Tariq Ahmad, a Jammu and Kashmir police officer, on Monday travelled to a mosque in district police lines of Srinagar with a sense of dread, to offer Eid prayers. He avoided going to his neighbourhood mosque which is only a few hundred metres from his home in Srinagar.
Apprehensive after the lynching of deputy SP Mohammed Ayub Pandith outside Jamia Mosque in Srinagar, for the first time in his more than two decades of service in police, Ahmad chose to offer prayers in a barricaded mosque, instead of going with his family and friends to the neighbourhood mosque.
“The very thought of being cautious among your own people is terrifying,” Ahmad said on Tuesday. He has been following the advisory issued by the Kashmir police a few days before the end of the holy month of Ramadan, asking its men to avoid offering prayers in “isolated" or “general mosques” or Eidgahs.
“The neighbourhood children, who we used to give candies and chocolates, now in their teenage have developed immense hatred for Kashmiris in uniform. When I get out of the house, I pray that they shouldn't be around,” Ahmad says.
The public lynching of Pandith exposed the deepening fault lines between the locals and the men in uniform, majority of whom are from the Valley and are Muslims. But never has the animosity reached such level of brutality as witnessed when the officer was lynched on the holy night of Shab-e-Qadr.
To blame the Kashmir police of human rights violations and illegal detentions greatly underestimates their work. The force does everything under the sun: It leads from the front in almost every counter-insurgency operation, manages traffic on roads, handles local crime, provides helping hand during natural disasters, helps pregnant women from far flung areas to reach the hospital, cooks food for ministers and bureaucrats and even guards the shrines.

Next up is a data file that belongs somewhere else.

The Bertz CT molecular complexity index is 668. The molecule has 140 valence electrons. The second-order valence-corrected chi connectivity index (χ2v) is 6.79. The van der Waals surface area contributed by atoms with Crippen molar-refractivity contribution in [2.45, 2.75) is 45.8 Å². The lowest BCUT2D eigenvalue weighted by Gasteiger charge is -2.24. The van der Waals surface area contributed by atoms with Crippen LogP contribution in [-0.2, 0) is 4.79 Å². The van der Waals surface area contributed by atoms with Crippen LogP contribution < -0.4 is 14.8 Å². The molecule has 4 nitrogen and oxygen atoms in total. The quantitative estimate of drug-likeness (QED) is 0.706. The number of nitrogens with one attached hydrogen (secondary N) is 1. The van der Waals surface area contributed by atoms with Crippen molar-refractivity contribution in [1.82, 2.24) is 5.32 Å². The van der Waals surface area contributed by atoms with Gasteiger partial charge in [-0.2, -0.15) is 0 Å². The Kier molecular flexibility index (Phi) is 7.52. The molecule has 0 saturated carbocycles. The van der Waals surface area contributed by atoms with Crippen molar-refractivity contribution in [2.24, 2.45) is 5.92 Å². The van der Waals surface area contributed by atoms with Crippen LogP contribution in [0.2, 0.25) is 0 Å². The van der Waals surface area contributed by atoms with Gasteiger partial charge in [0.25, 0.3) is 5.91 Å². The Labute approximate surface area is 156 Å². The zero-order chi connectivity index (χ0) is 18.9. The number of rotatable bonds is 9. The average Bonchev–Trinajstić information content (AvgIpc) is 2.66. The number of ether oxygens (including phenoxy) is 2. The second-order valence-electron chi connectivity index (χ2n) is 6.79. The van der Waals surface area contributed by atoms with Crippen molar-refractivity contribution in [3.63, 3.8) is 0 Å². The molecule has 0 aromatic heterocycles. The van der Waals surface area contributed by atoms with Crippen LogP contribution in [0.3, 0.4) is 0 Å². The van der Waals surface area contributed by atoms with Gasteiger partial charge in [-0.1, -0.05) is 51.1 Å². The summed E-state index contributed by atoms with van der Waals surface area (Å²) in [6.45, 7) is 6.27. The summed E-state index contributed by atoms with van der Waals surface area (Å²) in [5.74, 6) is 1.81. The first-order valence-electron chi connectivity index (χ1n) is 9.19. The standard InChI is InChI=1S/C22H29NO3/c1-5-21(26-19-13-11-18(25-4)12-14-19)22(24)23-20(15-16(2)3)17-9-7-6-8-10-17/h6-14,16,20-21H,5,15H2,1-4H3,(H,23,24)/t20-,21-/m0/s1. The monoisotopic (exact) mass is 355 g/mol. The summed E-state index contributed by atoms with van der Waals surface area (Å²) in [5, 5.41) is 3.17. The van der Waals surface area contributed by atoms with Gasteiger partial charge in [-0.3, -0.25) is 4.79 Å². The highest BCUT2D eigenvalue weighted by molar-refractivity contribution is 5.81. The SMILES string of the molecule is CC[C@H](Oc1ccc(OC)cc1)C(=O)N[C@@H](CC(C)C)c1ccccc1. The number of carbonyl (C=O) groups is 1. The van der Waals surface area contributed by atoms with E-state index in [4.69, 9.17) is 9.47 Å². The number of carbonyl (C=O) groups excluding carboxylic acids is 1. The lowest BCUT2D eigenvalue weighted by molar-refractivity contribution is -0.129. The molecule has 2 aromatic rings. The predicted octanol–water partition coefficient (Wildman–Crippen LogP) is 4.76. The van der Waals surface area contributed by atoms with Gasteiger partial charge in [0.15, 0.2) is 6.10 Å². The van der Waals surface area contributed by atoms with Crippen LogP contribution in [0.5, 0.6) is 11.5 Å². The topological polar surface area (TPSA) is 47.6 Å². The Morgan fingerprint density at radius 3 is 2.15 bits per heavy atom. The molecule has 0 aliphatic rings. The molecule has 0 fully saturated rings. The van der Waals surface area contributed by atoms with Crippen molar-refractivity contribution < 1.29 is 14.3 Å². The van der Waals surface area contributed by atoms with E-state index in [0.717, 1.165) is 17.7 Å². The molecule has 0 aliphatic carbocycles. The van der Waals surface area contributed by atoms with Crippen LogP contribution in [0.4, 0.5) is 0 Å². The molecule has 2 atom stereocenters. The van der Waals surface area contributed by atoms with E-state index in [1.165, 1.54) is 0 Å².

When other institutions of the state fail, the police can be relied upon. In the more than two decades of conflict in Kashmir, if there are two kinds of professionals who have worked despite tremendous odds, it is the doctors and the police personnel.
“The job that we have done for the last 27 years in Kashmir is not normal policing,” says Raja Aijaz Ali, a retired inspector general of police (IGP), who is also a member of ruling Peoples Democratic Party. “Normal policing gives a sense of security and assurance to the common man that they are safe when the police is around."
But the level of animosity against the cops has grown so much that recently when six policemen were killed by militants in south Kashmir's Anantnag district and the police came to collect the bodies, they were attacked by people with stones.
Former DGP K Rajendra Kumar says this anger should be seen as an emerging situation where both the sides are hardening their positions. The role that the Kashmiri cops have played in counter-insurgency operations should also be taken into account. “This did not happen overnight. Earlier, incidents of police officers getting beaten up and their families being threatened and houses vandalised were also reported” Kumar told Firstpost.
Kumar points out that the lynching incident happened immediately after Zakir Musa released a video threatening not only the police, but the Hurriyat too. When this incident took place, slogans were raised in favour of Musa because of political and religious radicalisation among the youth, says Kumar.